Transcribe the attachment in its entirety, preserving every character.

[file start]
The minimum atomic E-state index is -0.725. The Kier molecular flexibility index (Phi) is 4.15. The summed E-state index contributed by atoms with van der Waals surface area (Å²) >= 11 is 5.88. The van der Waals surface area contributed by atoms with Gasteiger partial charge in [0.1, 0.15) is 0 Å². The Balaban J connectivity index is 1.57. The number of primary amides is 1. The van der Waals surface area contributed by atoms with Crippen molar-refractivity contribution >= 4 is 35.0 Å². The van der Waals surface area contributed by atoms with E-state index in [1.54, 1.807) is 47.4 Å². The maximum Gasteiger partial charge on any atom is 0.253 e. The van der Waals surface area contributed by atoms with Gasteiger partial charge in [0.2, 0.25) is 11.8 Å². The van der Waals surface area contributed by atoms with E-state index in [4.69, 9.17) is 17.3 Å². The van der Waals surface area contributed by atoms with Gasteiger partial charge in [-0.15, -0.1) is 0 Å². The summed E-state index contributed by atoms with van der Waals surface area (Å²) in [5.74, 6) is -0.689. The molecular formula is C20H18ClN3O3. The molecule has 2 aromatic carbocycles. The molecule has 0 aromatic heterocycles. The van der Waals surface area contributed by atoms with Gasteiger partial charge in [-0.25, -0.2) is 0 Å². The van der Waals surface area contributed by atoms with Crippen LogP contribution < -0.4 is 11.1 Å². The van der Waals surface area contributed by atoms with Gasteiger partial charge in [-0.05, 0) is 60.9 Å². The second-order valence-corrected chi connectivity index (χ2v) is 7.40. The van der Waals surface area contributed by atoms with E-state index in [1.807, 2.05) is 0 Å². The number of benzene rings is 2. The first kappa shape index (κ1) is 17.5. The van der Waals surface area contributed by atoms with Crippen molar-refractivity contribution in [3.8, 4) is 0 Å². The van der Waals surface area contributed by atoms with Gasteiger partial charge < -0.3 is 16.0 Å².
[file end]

The minimum atomic E-state index is -0.725. The Kier molecular flexibility index (Phi) is 4.15. The summed E-state index contributed by atoms with van der Waals surface area (Å²) >= 11 is 5.88. The van der Waals surface area contributed by atoms with Gasteiger partial charge in [0.1, 0.15) is 0 Å². The Balaban J connectivity index is 1.57. The number of primary amides is 1. The van der Waals surface area contributed by atoms with Crippen molar-refractivity contribution >= 4 is 35.0 Å². The van der Waals surface area contributed by atoms with E-state index in [1.54, 1.807) is 47.4 Å². The maximum Gasteiger partial charge on any atom is 0.253 e. The van der Waals surface area contributed by atoms with Gasteiger partial charge in [0.2, 0.25) is 11.8 Å². The van der Waals surface area contributed by atoms with E-state index in [4.69, 9.17) is 17.3 Å². The van der Waals surface area contributed by atoms with Gasteiger partial charge in [-0.15, -0.1) is 0 Å². The summed E-state index contributed by atoms with van der Waals surface area (Å²) in [5.74, 6) is -0.689. The molecular formula is C20H18ClN3O3. The molecule has 2 aromatic carbocycles. The molecule has 0 aromatic heterocycles. The van der Waals surface area contributed by atoms with Gasteiger partial charge in [-0.25, -0.2) is 0 Å². The van der Waals surface area contributed by atoms with Crippen LogP contribution < -0.4 is 11.1 Å². The van der Waals surface area contributed by atoms with Gasteiger partial charge in [-0.05, 0) is 60.9 Å². The second-order valence-corrected chi connectivity index (χ2v) is 7.40. The van der Waals surface area contributed by atoms with E-state index in [1.807, 2.05) is 0 Å². The number of benzene rings is 2. The first kappa shape index (κ1) is 17.5. The van der Waals surface area contributed by atoms with Crippen molar-refractivity contribution in [3.8, 4) is 0 Å². The van der Waals surface area contributed by atoms with Gasteiger partial charge < -0.3 is 16.0 Å².